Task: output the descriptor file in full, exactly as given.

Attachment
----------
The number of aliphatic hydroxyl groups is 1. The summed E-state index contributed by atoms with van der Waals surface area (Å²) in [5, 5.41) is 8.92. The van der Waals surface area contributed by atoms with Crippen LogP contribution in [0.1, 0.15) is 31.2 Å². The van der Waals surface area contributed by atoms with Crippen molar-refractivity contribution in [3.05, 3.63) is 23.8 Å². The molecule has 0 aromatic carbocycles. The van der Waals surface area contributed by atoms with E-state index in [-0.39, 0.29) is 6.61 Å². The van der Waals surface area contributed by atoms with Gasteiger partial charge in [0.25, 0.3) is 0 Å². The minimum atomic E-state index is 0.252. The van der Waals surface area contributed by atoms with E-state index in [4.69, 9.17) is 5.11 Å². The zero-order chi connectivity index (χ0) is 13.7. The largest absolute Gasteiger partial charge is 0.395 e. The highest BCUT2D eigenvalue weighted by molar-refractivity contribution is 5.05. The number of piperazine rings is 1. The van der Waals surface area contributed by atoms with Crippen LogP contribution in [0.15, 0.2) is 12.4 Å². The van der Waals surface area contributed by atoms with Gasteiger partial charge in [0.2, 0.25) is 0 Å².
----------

The number of aliphatic hydroxyl groups is 1. The summed E-state index contributed by atoms with van der Waals surface area (Å²) in [5, 5.41) is 8.92. The van der Waals surface area contributed by atoms with Crippen LogP contribution in [0.1, 0.15) is 31.2 Å². The van der Waals surface area contributed by atoms with Crippen molar-refractivity contribution in [3.05, 3.63) is 23.8 Å². The molecule has 0 aromatic carbocycles. The van der Waals surface area contributed by atoms with E-state index in [-0.39, 0.29) is 6.61 Å². The van der Waals surface area contributed by atoms with Gasteiger partial charge in [0.25, 0.3) is 0 Å². The minimum atomic E-state index is 0.252. The van der Waals surface area contributed by atoms with E-state index in [4.69, 9.17) is 5.11 Å². The zero-order chi connectivity index (χ0) is 13.7. The largest absolute Gasteiger partial charge is 0.395 e. The highest BCUT2D eigenvalue weighted by molar-refractivity contribution is 5.05. The number of piperazine rings is 1. The van der Waals surface area contributed by atoms with Crippen LogP contribution in [0.15, 0.2) is 12.4 Å². The van der Waals surface area contributed by atoms with Gasteiger partial charge in [0.2, 0.25) is 0 Å².